*A Chicago-area woman went into labor early Tuesday morning — but she wasn’t about to let that stop her from taking the opportunity to vote, reports the Huffington Post.
Though her water had already broken, 21-year-old Galicia Malone voted around 8:30 a.m. Tuesday at New Life Celebration Church in south suburban Dolton, ABC Chicago reports.
According to Cook County Clerk David Orr, Malone’s contractions were five minutes apart when she arrived at her polling place. Her labor reportedly began at 3 a.m.
“If only all voters showed such determination to vote,” Orr said of Malone, according to NBC Chicago.
Malone told CBS Chicago reports that her participating in the first presidential election she is eligible to vote in made “a major difference in my life.”
Elsewhere in the Chicago area, voters struggled with long lines and confusion after redistricting led to changed polling locations for about 20 percent of Cook County voters. To make matters worse, the city’s election site has been spotty for much of the day — and crashed at one point.
*The election is tomorrow, Tuesday, Nov. 6, and the heat is on.
The polls have been close and its hard to tell who’s voting for who.
In these times of doubt and fear, fanatics and political leaders are taking their stance, and sharing their opinions with the public. Church leaders have also taken on the same role
One Sacramento pastor, Dr. Phillip Goudeaux, shared with his 20 thousand plus-member church that although Obama was his man in 2008, this time around, he won’t be getting his vote. Shortly thereafter, he received death threats.
*They may have served some time, but 2 Chainz is saying felons have the right to vote too.
Clad in all his gold and long hair, the rapper just dropped a new track, “Don’t Sleep,” to make former criminals aware that it’s possible to make their voice be heard by casting a vote this election season.
“I’m a felon, I’ve been one since I was 15 years old. My story is not different from another kid’s story,” he says in an interview with Sister 2 Sister, stating that he thought he’d never cast a ballot in his life. “Basically felt like I didn’t have a voice anymore.”
His life was changed, though, during a visit to the mall in 2008, when President Barack Obama was a White House hopeful. A volunteer approached him and gave him the whole rundown of becoming reinstated as a voter.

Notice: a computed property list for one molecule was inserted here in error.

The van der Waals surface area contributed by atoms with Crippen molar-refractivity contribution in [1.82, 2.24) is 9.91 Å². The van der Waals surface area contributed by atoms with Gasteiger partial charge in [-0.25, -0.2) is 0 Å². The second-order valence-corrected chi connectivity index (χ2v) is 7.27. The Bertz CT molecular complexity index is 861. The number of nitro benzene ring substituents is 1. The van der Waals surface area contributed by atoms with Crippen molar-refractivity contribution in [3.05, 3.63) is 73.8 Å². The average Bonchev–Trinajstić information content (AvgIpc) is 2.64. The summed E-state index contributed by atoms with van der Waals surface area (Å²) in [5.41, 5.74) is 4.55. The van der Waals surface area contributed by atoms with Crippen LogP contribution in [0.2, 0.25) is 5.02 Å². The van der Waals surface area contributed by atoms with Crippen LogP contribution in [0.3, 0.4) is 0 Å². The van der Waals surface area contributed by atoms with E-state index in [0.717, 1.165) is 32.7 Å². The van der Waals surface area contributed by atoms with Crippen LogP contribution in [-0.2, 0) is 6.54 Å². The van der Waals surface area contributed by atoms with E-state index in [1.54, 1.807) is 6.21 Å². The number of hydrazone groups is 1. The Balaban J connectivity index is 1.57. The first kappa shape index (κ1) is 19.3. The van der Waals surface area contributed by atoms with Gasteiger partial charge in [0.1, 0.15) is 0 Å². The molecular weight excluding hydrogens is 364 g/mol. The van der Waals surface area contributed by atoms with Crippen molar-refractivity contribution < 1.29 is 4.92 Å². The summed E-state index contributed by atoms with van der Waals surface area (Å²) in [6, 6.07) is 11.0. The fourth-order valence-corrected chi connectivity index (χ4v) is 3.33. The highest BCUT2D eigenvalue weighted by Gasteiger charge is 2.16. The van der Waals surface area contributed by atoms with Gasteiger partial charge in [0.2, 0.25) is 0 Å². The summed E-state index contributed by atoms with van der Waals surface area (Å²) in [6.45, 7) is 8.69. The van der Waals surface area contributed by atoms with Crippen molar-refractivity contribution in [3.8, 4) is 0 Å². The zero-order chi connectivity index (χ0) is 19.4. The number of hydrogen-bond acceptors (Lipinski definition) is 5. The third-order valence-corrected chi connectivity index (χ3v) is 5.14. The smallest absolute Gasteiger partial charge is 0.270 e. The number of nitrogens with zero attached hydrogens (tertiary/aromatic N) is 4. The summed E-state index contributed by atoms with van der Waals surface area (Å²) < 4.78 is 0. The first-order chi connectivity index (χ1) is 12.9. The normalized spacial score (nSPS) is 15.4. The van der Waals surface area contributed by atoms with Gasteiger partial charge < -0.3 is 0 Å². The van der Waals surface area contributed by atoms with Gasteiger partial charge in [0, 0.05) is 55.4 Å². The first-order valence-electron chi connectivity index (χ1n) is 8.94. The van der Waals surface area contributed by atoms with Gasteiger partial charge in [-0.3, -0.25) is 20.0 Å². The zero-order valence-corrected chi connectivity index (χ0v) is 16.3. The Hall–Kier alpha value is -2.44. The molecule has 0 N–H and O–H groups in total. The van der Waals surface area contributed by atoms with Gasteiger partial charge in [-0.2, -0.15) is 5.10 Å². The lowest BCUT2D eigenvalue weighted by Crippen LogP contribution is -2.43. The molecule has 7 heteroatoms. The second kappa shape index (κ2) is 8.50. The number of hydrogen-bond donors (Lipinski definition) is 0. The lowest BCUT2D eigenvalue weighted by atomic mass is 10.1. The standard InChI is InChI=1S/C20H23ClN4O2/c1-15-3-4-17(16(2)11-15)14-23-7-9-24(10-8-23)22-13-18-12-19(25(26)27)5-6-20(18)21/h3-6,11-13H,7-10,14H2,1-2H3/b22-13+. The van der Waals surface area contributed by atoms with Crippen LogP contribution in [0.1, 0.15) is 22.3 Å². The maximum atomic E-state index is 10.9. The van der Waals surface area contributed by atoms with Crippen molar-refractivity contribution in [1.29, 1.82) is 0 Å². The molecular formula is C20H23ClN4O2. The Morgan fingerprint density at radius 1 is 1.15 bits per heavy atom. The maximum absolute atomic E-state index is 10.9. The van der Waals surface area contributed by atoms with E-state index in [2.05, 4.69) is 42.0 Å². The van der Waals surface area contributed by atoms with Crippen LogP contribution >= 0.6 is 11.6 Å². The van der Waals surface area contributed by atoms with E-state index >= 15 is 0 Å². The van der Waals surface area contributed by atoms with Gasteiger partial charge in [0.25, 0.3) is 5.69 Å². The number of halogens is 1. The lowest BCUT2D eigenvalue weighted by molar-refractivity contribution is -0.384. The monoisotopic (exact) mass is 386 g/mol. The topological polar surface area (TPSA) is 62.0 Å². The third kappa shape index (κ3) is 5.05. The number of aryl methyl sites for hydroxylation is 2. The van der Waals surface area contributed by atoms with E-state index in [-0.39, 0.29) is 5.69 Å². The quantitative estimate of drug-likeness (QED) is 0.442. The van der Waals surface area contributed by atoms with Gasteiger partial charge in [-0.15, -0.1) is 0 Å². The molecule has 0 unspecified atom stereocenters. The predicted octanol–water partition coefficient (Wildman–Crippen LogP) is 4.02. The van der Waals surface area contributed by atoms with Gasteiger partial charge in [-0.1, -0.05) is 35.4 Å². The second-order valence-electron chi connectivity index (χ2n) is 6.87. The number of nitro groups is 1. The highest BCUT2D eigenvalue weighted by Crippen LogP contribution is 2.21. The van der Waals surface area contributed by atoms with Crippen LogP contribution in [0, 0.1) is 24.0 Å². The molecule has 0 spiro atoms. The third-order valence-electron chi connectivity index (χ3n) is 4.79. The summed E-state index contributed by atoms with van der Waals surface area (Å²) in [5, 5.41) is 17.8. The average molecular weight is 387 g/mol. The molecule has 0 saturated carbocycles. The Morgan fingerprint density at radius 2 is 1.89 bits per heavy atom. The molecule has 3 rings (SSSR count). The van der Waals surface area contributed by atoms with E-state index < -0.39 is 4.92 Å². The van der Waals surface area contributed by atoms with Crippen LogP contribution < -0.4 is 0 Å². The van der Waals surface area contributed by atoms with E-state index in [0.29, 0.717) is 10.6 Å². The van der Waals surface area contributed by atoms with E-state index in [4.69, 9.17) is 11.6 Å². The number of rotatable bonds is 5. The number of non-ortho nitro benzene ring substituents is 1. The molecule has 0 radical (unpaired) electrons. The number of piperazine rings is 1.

“She just introduced this idea and gave me a pamphlet and research on how I can be reinstated,” the rapper said of the volunteer, “how I can be counted again.”
He was in his 30′s the first time he vote.
“It was educational. I feel like when we get new information-for me-it just empowers me,” he says. “I just felt like when someone introduced this idea that a mistake that I made couldn’t be held against me, after I did the research, I felt like, ‘Wow! Maybe I could go tell other dudes!’”
*It’s not just the collection plate that’s getting passed around this fall at hundreds of mainly African-American and Latino churches in presidential battleground states and across the nation, says the Associated Press.
Exhorting congregations to register to vote, church leaders are distributing registration cards in the middle of services, and many are pledging caravans of “souls to the polls” to deliver the vote.
The stepped-up effort in many states is a response by activists worried that new election rules, from tougher photo identification requirements to fewer days of early voting, are unfairly targeting minority voters – specifically, African-Americans who tend to vote heavily for Democrats. Some leaders compare their registration and get-out-the-vote efforts to the racial struggle that led to the 1965 Voting Rights Act.